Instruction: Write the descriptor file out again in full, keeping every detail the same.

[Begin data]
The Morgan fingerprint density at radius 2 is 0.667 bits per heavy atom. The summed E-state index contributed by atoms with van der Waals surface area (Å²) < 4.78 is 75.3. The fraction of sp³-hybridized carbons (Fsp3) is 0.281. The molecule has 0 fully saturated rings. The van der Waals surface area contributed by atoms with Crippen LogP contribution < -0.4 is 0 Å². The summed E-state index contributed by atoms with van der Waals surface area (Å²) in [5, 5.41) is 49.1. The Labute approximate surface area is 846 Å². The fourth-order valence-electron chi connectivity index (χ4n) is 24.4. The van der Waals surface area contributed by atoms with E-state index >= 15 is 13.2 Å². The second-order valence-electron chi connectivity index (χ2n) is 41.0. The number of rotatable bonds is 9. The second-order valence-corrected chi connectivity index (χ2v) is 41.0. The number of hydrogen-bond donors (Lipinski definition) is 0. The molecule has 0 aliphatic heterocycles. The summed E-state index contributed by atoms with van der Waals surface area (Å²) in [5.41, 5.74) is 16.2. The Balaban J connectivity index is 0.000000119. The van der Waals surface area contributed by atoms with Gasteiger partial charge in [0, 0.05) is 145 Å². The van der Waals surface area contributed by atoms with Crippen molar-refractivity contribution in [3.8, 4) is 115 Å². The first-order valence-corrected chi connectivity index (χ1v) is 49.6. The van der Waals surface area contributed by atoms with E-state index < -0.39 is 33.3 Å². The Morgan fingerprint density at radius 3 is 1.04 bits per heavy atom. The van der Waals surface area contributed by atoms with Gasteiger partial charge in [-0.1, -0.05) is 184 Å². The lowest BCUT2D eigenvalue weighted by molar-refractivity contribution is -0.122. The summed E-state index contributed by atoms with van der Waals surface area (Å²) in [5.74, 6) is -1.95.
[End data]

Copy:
The Morgan fingerprint density at radius 2 is 0.667 bits per heavy atom. The summed E-state index contributed by atoms with van der Waals surface area (Å²) < 4.78 is 75.3. The fraction of sp³-hybridized carbons (Fsp3) is 0.281. The molecule has 0 fully saturated rings. The van der Waals surface area contributed by atoms with Crippen LogP contribution < -0.4 is 0 Å². The summed E-state index contributed by atoms with van der Waals surface area (Å²) in [5, 5.41) is 49.1. The Labute approximate surface area is 846 Å². The fourth-order valence-electron chi connectivity index (χ4n) is 24.4. The van der Waals surface area contributed by atoms with E-state index >= 15 is 13.2 Å². The second-order valence-electron chi connectivity index (χ2n) is 41.0. The number of rotatable bonds is 9. The second-order valence-corrected chi connectivity index (χ2v) is 41.0. The number of hydrogen-bond donors (Lipinski definition) is 0. The molecule has 0 aliphatic heterocycles. The summed E-state index contributed by atoms with van der Waals surface area (Å²) in [5.41, 5.74) is 16.2. The Balaban J connectivity index is 0.000000119. The van der Waals surface area contributed by atoms with Gasteiger partial charge in [0, 0.05) is 145 Å². The van der Waals surface area contributed by atoms with Crippen molar-refractivity contribution in [3.8, 4) is 115 Å². The first-order valence-corrected chi connectivity index (χ1v) is 49.6. The van der Waals surface area contributed by atoms with E-state index < -0.39 is 33.3 Å². The Morgan fingerprint density at radius 3 is 1.04 bits per heavy atom. The van der Waals surface area contributed by atoms with Gasteiger partial charge in [-0.1, -0.05) is 184 Å². The lowest BCUT2D eigenvalue weighted by molar-refractivity contribution is -0.122. The summed E-state index contributed by atoms with van der Waals surface area (Å²) in [5.74, 6) is -1.95.